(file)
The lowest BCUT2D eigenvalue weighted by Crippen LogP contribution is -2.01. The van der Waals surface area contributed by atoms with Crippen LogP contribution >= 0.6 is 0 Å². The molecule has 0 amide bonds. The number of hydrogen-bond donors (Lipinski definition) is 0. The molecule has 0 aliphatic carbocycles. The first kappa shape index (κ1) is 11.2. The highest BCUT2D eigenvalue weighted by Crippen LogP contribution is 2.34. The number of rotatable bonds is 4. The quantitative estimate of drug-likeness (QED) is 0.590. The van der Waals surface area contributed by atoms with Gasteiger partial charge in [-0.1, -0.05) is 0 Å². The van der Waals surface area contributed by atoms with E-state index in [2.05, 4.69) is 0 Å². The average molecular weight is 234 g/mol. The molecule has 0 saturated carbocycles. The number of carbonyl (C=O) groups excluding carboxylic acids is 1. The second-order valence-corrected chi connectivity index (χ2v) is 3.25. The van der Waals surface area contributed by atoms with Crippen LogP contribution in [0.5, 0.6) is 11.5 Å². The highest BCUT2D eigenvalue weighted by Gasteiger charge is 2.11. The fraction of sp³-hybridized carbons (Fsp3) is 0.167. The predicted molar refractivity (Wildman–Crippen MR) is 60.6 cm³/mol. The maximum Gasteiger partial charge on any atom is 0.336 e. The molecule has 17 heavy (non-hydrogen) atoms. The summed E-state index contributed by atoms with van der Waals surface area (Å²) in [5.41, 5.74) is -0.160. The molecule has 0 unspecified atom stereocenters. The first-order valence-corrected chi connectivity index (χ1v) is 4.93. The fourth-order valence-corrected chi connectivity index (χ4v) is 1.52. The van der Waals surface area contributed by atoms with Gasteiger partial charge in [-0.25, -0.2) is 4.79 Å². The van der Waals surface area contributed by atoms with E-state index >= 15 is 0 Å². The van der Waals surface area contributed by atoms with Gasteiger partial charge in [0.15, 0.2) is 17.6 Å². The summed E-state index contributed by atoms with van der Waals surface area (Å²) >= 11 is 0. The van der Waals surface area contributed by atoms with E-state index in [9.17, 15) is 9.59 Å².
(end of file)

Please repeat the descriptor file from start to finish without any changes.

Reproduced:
The lowest BCUT2D eigenvalue weighted by Crippen LogP contribution is -2.01. The van der Waals surface area contributed by atoms with Crippen LogP contribution >= 0.6 is 0 Å². The molecule has 0 amide bonds. The number of hydrogen-bond donors (Lipinski definition) is 0. The molecule has 0 aliphatic carbocycles. The first kappa shape index (κ1) is 11.2. The highest BCUT2D eigenvalue weighted by Crippen LogP contribution is 2.34. The number of rotatable bonds is 4. The quantitative estimate of drug-likeness (QED) is 0.590. The van der Waals surface area contributed by atoms with Gasteiger partial charge in [-0.1, -0.05) is 0 Å². The van der Waals surface area contributed by atoms with E-state index in [2.05, 4.69) is 0 Å². The average molecular weight is 234 g/mol. The molecule has 0 saturated carbocycles. The number of carbonyl (C=O) groups excluding carboxylic acids is 1. The second-order valence-corrected chi connectivity index (χ2v) is 3.25. The van der Waals surface area contributed by atoms with Crippen LogP contribution in [0.5, 0.6) is 11.5 Å². The highest BCUT2D eigenvalue weighted by Gasteiger charge is 2.11. The fraction of sp³-hybridized carbons (Fsp3) is 0.167. The predicted molar refractivity (Wildman–Crippen MR) is 60.6 cm³/mol. The maximum Gasteiger partial charge on any atom is 0.336 e. The molecule has 17 heavy (non-hydrogen) atoms. The summed E-state index contributed by atoms with van der Waals surface area (Å²) in [5.41, 5.74) is -0.160. The molecule has 0 unspecified atom stereocenters. The first-order valence-corrected chi connectivity index (χ1v) is 4.93. The fourth-order valence-corrected chi connectivity index (χ4v) is 1.52. The van der Waals surface area contributed by atoms with Gasteiger partial charge in [-0.25, -0.2) is 4.79 Å². The van der Waals surface area contributed by atoms with E-state index >= 15 is 0 Å². The van der Waals surface area contributed by atoms with Gasteiger partial charge in [0.15, 0.2) is 17.6 Å². The summed E-state index contributed by atoms with van der Waals surface area (Å²) >= 11 is 0. The van der Waals surface area contributed by atoms with E-state index in [9.17, 15) is 9.59 Å².